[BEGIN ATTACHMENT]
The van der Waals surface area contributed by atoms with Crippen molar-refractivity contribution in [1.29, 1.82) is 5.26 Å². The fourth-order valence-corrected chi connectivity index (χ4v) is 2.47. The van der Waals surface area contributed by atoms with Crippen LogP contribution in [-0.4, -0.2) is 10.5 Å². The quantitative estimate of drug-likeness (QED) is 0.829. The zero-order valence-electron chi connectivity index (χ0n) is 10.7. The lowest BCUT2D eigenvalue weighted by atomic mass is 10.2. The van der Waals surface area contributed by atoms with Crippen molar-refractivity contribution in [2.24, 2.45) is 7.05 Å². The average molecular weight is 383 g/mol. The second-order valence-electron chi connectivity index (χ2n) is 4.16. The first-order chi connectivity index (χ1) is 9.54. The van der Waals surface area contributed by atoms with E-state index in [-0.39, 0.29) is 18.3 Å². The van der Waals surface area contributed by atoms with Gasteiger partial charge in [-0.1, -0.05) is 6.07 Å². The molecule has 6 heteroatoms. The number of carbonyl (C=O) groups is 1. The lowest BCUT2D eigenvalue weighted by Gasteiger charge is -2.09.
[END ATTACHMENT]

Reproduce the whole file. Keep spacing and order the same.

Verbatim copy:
The van der Waals surface area contributed by atoms with Crippen molar-refractivity contribution in [1.29, 1.82) is 5.26 Å². The fourth-order valence-corrected chi connectivity index (χ4v) is 2.47. The van der Waals surface area contributed by atoms with Crippen LogP contribution in [-0.4, -0.2) is 10.5 Å². The quantitative estimate of drug-likeness (QED) is 0.829. The zero-order valence-electron chi connectivity index (χ0n) is 10.7. The lowest BCUT2D eigenvalue weighted by atomic mass is 10.2. The van der Waals surface area contributed by atoms with Crippen molar-refractivity contribution in [2.24, 2.45) is 7.05 Å². The average molecular weight is 383 g/mol. The second-order valence-electron chi connectivity index (χ2n) is 4.16. The first-order chi connectivity index (χ1) is 9.54. The van der Waals surface area contributed by atoms with E-state index in [-0.39, 0.29) is 18.3 Å². The van der Waals surface area contributed by atoms with Gasteiger partial charge in [-0.1, -0.05) is 6.07 Å². The molecule has 6 heteroatoms. The number of carbonyl (C=O) groups is 1. The lowest BCUT2D eigenvalue weighted by Gasteiger charge is -2.09.